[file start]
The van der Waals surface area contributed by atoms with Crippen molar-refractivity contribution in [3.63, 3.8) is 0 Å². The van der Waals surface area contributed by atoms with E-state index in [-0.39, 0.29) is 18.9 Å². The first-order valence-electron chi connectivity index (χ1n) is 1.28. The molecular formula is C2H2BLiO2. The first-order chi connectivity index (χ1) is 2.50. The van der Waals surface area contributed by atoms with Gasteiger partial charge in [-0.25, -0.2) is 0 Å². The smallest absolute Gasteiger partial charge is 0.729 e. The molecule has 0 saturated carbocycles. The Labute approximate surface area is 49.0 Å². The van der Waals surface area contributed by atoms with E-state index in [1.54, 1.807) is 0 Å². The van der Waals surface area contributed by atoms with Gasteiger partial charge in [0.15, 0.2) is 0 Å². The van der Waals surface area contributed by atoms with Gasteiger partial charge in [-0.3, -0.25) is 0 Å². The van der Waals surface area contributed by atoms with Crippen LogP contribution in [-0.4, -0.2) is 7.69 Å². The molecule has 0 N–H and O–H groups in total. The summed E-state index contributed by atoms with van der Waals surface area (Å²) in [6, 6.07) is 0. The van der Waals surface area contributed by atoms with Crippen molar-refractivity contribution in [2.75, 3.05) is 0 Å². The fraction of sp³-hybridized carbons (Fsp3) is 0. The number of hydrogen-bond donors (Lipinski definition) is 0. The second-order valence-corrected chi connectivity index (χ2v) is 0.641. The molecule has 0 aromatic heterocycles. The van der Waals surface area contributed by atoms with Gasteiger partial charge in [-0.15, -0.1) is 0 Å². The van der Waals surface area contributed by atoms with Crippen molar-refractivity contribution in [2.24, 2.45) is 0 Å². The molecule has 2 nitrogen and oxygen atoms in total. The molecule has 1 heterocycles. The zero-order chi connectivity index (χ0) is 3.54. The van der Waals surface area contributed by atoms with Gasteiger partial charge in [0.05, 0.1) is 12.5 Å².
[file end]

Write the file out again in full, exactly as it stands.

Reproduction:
The van der Waals surface area contributed by atoms with Crippen molar-refractivity contribution in [3.63, 3.8) is 0 Å². The van der Waals surface area contributed by atoms with E-state index in [-0.39, 0.29) is 18.9 Å². The first-order valence-electron chi connectivity index (χ1n) is 1.28. The molecular formula is C2H2BLiO2. The first-order chi connectivity index (χ1) is 2.50. The van der Waals surface area contributed by atoms with Gasteiger partial charge in [-0.25, -0.2) is 0 Å². The smallest absolute Gasteiger partial charge is 0.729 e. The molecule has 0 saturated carbocycles. The Labute approximate surface area is 49.0 Å². The van der Waals surface area contributed by atoms with E-state index in [1.54, 1.807) is 0 Å². The van der Waals surface area contributed by atoms with Gasteiger partial charge in [0.15, 0.2) is 0 Å². The van der Waals surface area contributed by atoms with Gasteiger partial charge in [-0.3, -0.25) is 0 Å². The van der Waals surface area contributed by atoms with Crippen LogP contribution in [-0.4, -0.2) is 7.69 Å². The molecule has 0 N–H and O–H groups in total. The summed E-state index contributed by atoms with van der Waals surface area (Å²) in [6, 6.07) is 0. The van der Waals surface area contributed by atoms with Crippen molar-refractivity contribution in [2.75, 3.05) is 0 Å². The fraction of sp³-hybridized carbons (Fsp3) is 0. The number of hydrogen-bond donors (Lipinski definition) is 0. The second-order valence-corrected chi connectivity index (χ2v) is 0.641. The molecule has 0 aromatic heterocycles. The van der Waals surface area contributed by atoms with Gasteiger partial charge in [-0.15, -0.1) is 0 Å². The van der Waals surface area contributed by atoms with Crippen molar-refractivity contribution in [2.24, 2.45) is 0 Å². The molecule has 2 nitrogen and oxygen atoms in total. The molecule has 1 heterocycles. The zero-order chi connectivity index (χ0) is 3.54. The van der Waals surface area contributed by atoms with Gasteiger partial charge in [0.05, 0.1) is 12.5 Å².